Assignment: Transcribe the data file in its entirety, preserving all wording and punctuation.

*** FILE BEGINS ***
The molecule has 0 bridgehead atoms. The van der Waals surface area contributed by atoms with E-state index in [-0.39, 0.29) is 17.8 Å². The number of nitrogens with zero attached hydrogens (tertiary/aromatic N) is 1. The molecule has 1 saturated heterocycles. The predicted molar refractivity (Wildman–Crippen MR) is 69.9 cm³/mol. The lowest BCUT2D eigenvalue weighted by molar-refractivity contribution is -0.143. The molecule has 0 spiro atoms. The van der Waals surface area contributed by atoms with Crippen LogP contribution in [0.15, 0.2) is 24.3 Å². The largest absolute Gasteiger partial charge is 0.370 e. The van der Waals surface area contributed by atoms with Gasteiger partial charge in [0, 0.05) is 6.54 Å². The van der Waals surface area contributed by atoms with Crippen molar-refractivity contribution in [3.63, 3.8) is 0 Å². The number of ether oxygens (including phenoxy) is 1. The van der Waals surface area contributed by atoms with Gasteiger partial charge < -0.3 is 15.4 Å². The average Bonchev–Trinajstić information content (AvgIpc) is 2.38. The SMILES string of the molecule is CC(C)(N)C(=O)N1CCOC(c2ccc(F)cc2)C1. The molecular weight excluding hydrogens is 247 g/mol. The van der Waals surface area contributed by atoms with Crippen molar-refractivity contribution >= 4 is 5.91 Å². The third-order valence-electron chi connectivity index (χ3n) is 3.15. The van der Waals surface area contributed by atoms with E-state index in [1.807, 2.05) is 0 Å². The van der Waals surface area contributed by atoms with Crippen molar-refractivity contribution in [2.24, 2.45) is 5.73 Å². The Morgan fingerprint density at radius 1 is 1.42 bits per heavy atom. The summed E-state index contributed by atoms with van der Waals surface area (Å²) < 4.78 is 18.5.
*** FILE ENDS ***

The molecule has 0 bridgehead atoms. The van der Waals surface area contributed by atoms with E-state index in [-0.39, 0.29) is 17.8 Å². The number of nitrogens with zero attached hydrogens (tertiary/aromatic N) is 1. The molecule has 1 saturated heterocycles. The predicted molar refractivity (Wildman–Crippen MR) is 69.9 cm³/mol. The lowest BCUT2D eigenvalue weighted by molar-refractivity contribution is -0.143. The molecule has 0 spiro atoms. The van der Waals surface area contributed by atoms with Crippen LogP contribution in [0.15, 0.2) is 24.3 Å². The largest absolute Gasteiger partial charge is 0.370 e. The van der Waals surface area contributed by atoms with Gasteiger partial charge in [0, 0.05) is 6.54 Å². The van der Waals surface area contributed by atoms with Crippen molar-refractivity contribution in [3.63, 3.8) is 0 Å². The number of ether oxygens (including phenoxy) is 1. The van der Waals surface area contributed by atoms with Gasteiger partial charge < -0.3 is 15.4 Å². The average Bonchev–Trinajstić information content (AvgIpc) is 2.38. The SMILES string of the molecule is CC(C)(N)C(=O)N1CCOC(c2ccc(F)cc2)C1. The molecular weight excluding hydrogens is 247 g/mol. The van der Waals surface area contributed by atoms with Crippen molar-refractivity contribution >= 4 is 5.91 Å². The third-order valence-electron chi connectivity index (χ3n) is 3.15. The van der Waals surface area contributed by atoms with E-state index in [1.807, 2.05) is 0 Å². The van der Waals surface area contributed by atoms with Crippen molar-refractivity contribution in [2.24, 2.45) is 5.73 Å². The Morgan fingerprint density at radius 1 is 1.42 bits per heavy atom. The summed E-state index contributed by atoms with van der Waals surface area (Å²) < 4.78 is 18.5.